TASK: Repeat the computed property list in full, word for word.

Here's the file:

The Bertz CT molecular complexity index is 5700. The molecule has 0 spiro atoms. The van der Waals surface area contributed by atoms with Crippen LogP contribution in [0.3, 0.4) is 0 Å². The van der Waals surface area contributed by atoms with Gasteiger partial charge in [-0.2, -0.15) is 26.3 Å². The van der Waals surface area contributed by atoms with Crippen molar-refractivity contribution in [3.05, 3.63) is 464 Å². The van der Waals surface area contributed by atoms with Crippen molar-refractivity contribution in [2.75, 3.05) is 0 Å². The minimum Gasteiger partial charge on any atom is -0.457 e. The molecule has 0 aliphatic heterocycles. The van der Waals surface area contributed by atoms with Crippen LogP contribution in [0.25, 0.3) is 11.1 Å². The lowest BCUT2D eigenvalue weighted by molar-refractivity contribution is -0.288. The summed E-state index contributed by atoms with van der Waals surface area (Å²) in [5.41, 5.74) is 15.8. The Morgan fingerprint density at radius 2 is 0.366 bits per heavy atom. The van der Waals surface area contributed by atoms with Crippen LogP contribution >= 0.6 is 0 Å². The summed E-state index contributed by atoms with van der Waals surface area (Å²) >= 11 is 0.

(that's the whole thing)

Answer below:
The Bertz CT molecular complexity index is 5700. The molecule has 0 spiro atoms. The van der Waals surface area contributed by atoms with Crippen LogP contribution in [0.3, 0.4) is 0 Å². The van der Waals surface area contributed by atoms with Gasteiger partial charge in [-0.2, -0.15) is 26.3 Å². The van der Waals surface area contributed by atoms with Crippen molar-refractivity contribution in [3.05, 3.63) is 464 Å². The van der Waals surface area contributed by atoms with Crippen molar-refractivity contribution in [2.75, 3.05) is 0 Å². The minimum Gasteiger partial charge on any atom is -0.457 e. The molecule has 0 aliphatic heterocycles. The van der Waals surface area contributed by atoms with Crippen LogP contribution in [0.25, 0.3) is 11.1 Å². The lowest BCUT2D eigenvalue weighted by molar-refractivity contribution is -0.288. The summed E-state index contributed by atoms with van der Waals surface area (Å²) in [5.41, 5.74) is 15.8. The Morgan fingerprint density at radius 2 is 0.366 bits per heavy atom. The van der Waals surface area contributed by atoms with Crippen LogP contribution >= 0.6 is 0 Å². The summed E-state index contributed by atoms with van der Waals surface area (Å²) >= 11 is 0.